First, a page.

Why no one charged?
Detective Superintendent Michael Rowan in a media release on the murder of Donald Mackay wrote: “Although three men were convicted of conspiring to murder Mr Mackay, and a Royal Commission named six other men who may have ordered the killing, no-one has ever been charged with his murder”.
So how can this be? Three people were convicted of conspiracy to murder Donald Mackay in Victoria yet not one of them was ever charged with murder of Donald Mackay in NSW. Surely this indicates that despite police claims about an “ongoing inquiry” there has never been any desire by the NSW police to solve the murder.
Superintendent Rowan states he is unavailable for interviews. Surely it is the duty of the media to ask him to explain why after 40 years the NSW police have never charged anyone with the murder?
Dr John Jiggens, Griffith
Principles to embrace
The front page report in The Border Mail (July 13) that Tim McCurdy, the Nationals member of Parliament for Ovens Valley, is being investigated by police for alleged fraud of about $375,000 is very serious and deeply concerning. Personal honesty and integrity are fundamental qualities required for our elected representatives.
The Age reported the same week that fewer than a quarter of federal politicians (and not a single Coalition MP) have agreed to new ethical standards devised by corruption fighter Tony Fitzgerald QC. Fitzgerald’s seven principles include: “To act honourably and fairly and solely in the public interest; To tell the truth; Not to mislead or deceive and; Not to withhold or obfuscate information to which voters are entitled”. All very worthy and fundamental principles for any elected representative .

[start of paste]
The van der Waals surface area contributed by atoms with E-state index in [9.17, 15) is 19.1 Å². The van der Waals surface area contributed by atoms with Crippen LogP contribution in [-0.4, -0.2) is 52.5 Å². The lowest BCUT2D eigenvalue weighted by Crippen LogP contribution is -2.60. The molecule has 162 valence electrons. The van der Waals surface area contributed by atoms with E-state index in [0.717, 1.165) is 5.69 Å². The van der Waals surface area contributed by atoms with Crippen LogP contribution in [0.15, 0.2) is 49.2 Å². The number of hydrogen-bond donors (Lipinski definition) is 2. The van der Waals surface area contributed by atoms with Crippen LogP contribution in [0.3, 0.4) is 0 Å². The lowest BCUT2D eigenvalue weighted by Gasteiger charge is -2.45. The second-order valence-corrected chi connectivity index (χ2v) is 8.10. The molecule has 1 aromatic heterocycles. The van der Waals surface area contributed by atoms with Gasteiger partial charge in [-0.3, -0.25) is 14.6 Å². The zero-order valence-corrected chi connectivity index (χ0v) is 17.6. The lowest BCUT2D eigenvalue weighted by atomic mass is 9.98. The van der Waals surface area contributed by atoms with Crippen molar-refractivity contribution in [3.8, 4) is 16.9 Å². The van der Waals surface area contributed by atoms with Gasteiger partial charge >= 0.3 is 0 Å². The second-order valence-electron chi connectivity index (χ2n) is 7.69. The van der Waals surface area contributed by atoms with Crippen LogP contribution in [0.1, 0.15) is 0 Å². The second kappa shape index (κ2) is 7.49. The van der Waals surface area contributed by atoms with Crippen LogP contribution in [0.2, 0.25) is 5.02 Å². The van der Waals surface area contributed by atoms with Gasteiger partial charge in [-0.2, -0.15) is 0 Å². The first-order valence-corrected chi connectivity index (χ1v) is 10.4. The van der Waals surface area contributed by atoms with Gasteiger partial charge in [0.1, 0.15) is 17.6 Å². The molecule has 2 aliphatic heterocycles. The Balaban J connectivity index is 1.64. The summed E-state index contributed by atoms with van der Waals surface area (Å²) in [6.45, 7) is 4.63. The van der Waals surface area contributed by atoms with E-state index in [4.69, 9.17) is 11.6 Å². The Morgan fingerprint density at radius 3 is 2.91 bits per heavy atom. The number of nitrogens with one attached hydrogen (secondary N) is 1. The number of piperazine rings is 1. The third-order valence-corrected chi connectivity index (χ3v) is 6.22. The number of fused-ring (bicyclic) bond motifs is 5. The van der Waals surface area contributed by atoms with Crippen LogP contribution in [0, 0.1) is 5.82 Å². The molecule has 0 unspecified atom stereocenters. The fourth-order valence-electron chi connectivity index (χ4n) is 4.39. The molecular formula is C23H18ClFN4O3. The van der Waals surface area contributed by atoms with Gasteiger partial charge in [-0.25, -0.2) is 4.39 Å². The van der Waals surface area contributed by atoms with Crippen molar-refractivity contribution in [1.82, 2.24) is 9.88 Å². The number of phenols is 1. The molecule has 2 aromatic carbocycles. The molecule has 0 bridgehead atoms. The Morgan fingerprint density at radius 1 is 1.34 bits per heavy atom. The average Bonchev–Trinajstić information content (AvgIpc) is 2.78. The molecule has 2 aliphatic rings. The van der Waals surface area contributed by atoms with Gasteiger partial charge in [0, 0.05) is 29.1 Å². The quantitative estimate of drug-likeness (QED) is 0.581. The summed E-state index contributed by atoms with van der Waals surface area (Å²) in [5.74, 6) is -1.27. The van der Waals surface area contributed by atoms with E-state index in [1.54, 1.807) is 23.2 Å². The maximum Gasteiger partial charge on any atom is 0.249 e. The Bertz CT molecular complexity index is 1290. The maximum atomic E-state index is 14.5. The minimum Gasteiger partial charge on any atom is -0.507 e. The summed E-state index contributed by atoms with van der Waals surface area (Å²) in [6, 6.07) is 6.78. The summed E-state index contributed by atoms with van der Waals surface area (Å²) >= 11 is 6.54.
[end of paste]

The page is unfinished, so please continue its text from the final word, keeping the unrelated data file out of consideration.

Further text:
I believe we need a similar set of principles for Victoria’s parliamentarians. And the community could invite candidates who stand for future election to sign up to these principles before we cast our votes.
The reported police investigation raises important questions of the values that inform Mr McCurdy’s conduct. He needs to provide a full explanation of his behaviour, regardless of the outcome of the investigation. Mr McCurdy claims that the matter was “resolved three years ago” and that “after mediation in 2014, a confidential legal agreement was reached”. But what does this actually mean?
Phil Haines, Wangaratta
Our sincere thanks
I would sincerely like to thank all the local residents who took part in Australia’s Biggest Blood Pressure Check this May and June, making it a huge success. During the campaign a record 63,211 checks were delivered by Stroke Foundation in partnership with Priceline Pharmacy across the country. With your support, we far exceeded last year’s tally of 56,000 health checks.
Disturbingly, one in three participants was found to have high blood pressure, which is a key risk factor for stroke. The results came as a wake-up call to many, as high blood pressure often has no symptoms.
Stroke kills more women than breast cancer, more men than prostate cancer and leaves thousands with an ongoing disability. It happens in an instant, changing the lives of the survivor and their loved ones forever.
There is one stroke in Australia every nine minutes. However it doesn’t have to be this way, stroke is largely preventable. There are many things we can all do to help protect ourselves from stroke, like managing our blood pressure, getting more active, maintaining a healthy diet, stopping smoking and reducing our alcohol consumption.
If we can reduce high blood pressure we will have a lasting impact on the rate of stroke in this country. Together we can also take the battle to a higher level by demanding our state and federal politicians commit to a funded national action plan to address the prevention and treatment of stroke.